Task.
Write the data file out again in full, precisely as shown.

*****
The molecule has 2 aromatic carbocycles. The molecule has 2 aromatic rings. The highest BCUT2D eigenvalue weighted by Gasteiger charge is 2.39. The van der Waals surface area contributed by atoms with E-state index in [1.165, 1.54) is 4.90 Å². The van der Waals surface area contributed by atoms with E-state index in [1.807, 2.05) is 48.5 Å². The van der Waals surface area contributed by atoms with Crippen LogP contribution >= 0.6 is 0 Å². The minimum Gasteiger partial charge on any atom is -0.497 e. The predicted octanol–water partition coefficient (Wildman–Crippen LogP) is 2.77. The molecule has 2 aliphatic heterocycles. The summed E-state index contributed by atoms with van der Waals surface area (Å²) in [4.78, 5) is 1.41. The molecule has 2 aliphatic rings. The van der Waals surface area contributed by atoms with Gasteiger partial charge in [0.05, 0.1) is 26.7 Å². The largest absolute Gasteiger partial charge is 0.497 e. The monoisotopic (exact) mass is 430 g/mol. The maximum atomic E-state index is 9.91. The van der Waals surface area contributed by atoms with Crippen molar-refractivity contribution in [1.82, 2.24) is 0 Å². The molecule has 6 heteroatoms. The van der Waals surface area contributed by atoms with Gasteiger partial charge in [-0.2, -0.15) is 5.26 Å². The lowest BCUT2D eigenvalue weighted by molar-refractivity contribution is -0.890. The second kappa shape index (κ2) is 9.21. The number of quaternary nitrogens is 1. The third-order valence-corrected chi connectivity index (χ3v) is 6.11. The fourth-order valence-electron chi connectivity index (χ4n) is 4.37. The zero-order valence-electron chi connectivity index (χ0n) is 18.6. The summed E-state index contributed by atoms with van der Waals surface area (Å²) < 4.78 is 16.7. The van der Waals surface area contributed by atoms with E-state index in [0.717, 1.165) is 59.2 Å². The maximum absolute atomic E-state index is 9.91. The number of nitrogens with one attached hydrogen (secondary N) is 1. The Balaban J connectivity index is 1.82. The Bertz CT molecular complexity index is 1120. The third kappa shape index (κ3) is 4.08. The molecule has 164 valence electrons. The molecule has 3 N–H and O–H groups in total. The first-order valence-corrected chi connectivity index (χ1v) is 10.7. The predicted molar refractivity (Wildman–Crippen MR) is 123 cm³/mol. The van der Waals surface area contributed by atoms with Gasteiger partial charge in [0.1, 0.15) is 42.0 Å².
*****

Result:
The molecule has 2 aromatic carbocycles. The molecule has 2 aromatic rings. The highest BCUT2D eigenvalue weighted by Gasteiger charge is 2.39. The van der Waals surface area contributed by atoms with E-state index in [1.165, 1.54) is 4.90 Å². The van der Waals surface area contributed by atoms with E-state index in [1.807, 2.05) is 48.5 Å². The van der Waals surface area contributed by atoms with Crippen LogP contribution >= 0.6 is 0 Å². The minimum Gasteiger partial charge on any atom is -0.497 e. The predicted octanol–water partition coefficient (Wildman–Crippen LogP) is 2.77. The molecule has 2 aliphatic heterocycles. The summed E-state index contributed by atoms with van der Waals surface area (Å²) in [4.78, 5) is 1.41. The molecule has 2 aliphatic rings. The van der Waals surface area contributed by atoms with Gasteiger partial charge in [0.05, 0.1) is 26.7 Å². The largest absolute Gasteiger partial charge is 0.497 e. The monoisotopic (exact) mass is 430 g/mol. The maximum atomic E-state index is 9.91. The van der Waals surface area contributed by atoms with Crippen molar-refractivity contribution in [1.82, 2.24) is 0 Å². The molecule has 6 heteroatoms. The van der Waals surface area contributed by atoms with Gasteiger partial charge in [-0.2, -0.15) is 5.26 Å². The lowest BCUT2D eigenvalue weighted by molar-refractivity contribution is -0.890. The second kappa shape index (κ2) is 9.21. The number of quaternary nitrogens is 1. The third-order valence-corrected chi connectivity index (χ3v) is 6.11. The fourth-order valence-electron chi connectivity index (χ4n) is 4.37. The zero-order valence-electron chi connectivity index (χ0n) is 18.6. The summed E-state index contributed by atoms with van der Waals surface area (Å²) < 4.78 is 16.7. The van der Waals surface area contributed by atoms with E-state index in [0.717, 1.165) is 59.2 Å². The maximum absolute atomic E-state index is 9.91. The number of nitrogens with one attached hydrogen (secondary N) is 1. The Balaban J connectivity index is 1.82. The Bertz CT molecular complexity index is 1120. The third kappa shape index (κ3) is 4.08. The molecule has 164 valence electrons. The molecule has 3 N–H and O–H groups in total. The first-order valence-corrected chi connectivity index (χ1v) is 10.7. The predicted molar refractivity (Wildman–Crippen MR) is 123 cm³/mol. The van der Waals surface area contributed by atoms with Gasteiger partial charge in [0.1, 0.15) is 42.0 Å².